Recently I started dating a girl who told me that she had never been drawn to a guy who wore tailored clothing before. She said generally suits were a turn-off to her and that she favored a much more relaxed, unstudied aesthetic when it came to what guys wear (read: "macho" sloppy). While she admits to liking my approach to dressing the more she sees it, it was weird for me to think that a girl would be turned off by a guy in tailored clothing. Especially considering every girl I've dated up to her has loved how much pride I take in getting dressed.
I'm curious to know if anyone else has encountered a similar situation. I'm equally as curious to hear what other members' wives, girlfriends or even female friends think of their style. Do they think of it as a passion, a hobby, a guilty pleasure? Do they poke fun or encourage?
Since so many people come here and inquire about how to get laid by dressing well or how to catch the eye of a woman through style, I think some discussion on how the women we know and/or sleep with perceive our tastes and interests is warranted. Discuss
.


some thoughts:

1. Dressing inappropriately formal (and I realise some people can get away with it more than others) makes people uncomfortable. It shouldn't, but it does.

2. Dressing casually is not dressing like a slob. I'm not saying you should buy designer sweatpants, because I don't buy into that, but I think in a modern world someone who wears tailored clothing exclusively is likely to be living in their own hobby. Nothing wrong with that.

3. Beware of women comments such as "Channing Tatum has such nice, relaxed style". Read: he's extremely good looking.

4. and yeah, what Bounder said about different people having different tastes, and also making sure you're comfortable in your clothes.


I don't really care what my girlfriend thinks about the clothes I wear, unless we're going to a special event in which she wants us to be turned out in a certain way. Yeah, it looks lame and high-schooley when she picks out a tie to go with her dress, but I don't mind a bit of kitsch if it makes her happy.
post #30 of 52
Quote:
Originally Posted by Bounder View Post

Nothing is universally attractive. And there is no doubt that tailored clothing is going to resonate much better with some women than others.
But the real power of tailored clothing is that it gives you a wider range. This is, indeed, about as close as you can come to a universal babe-magnet. But you have to be able to do it right and this may require some sacrifices. The archetype here is, of course, James Bond.
There are two guiding principles. The first is context. You need to be able to dress appropriately, both up and down. And yes, this may occasionally require you to dress as a "slob." But, and here is where the tailored clothing really comes in, you also need to be able to rev it up. So you wear the t-shirt, go to the family bbq and drink beer with the cousins. But the next night, you put on a suit and go to a good restaurant. As you will be much better dressed than most of the other patrons but still perfectly appropriate, you will own the room and get treated with a surprising amount of respect by the staff. Most women, for some reason, find this combination deeply attractive.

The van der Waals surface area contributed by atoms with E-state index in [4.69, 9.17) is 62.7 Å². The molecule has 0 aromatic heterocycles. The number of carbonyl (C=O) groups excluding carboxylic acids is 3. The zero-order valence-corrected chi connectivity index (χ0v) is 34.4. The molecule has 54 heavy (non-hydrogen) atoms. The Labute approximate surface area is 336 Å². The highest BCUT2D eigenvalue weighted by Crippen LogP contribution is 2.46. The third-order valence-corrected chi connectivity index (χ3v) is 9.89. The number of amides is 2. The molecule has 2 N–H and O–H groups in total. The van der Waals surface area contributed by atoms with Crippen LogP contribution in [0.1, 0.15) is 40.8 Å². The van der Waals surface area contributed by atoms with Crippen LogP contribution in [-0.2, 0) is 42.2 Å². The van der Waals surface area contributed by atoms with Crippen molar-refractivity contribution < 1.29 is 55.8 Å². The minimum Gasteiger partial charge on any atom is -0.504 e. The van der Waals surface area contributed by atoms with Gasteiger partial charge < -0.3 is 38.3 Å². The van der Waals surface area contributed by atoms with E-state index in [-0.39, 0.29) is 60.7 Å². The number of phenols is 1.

The second principle is what I call the dog test. Suppose you are wearing a suit at a party and the family dog comes up to greet you. Let's say the greeting is on the enthusiastic side. What do you do?
If the answer is, squat down and scratch him behind the ears while ignoring the dog hair, slobber and mud that you are getting all over your expensive suit, you pass. If the answer is shy away in horror, you fail. If the answer is shy away in horror while calling desperately for someone to control this animal, you fail and don't get to take the test again.
If there is any universal principle here, it is that you own your clothes, the clothes don't own you. You use them for your own purposes. If wearing an old t-shirt is the right thing, that's what you do. If you need to scratch a dog while wearing a suit, that's what you do. This is why James Bond is James Bond and not an effete dandy.

This is pretty spot on in my opinion. There are times to look casual and there are times to suit up, but as has been said, casual does not mean looking like a slob. For example: My brother and I went to a club last Thursday. The guy in front of me was wearing a baggy polo and ill-fitting black cargo pants and was not allowed in. I had on a slim-fit T-shirt/nice jeans and was let in with no problems. The "dog test", as you put it, reminds me of the quote that goes something like: "A man should look as if he dressed himself carefully and then forgot all about it."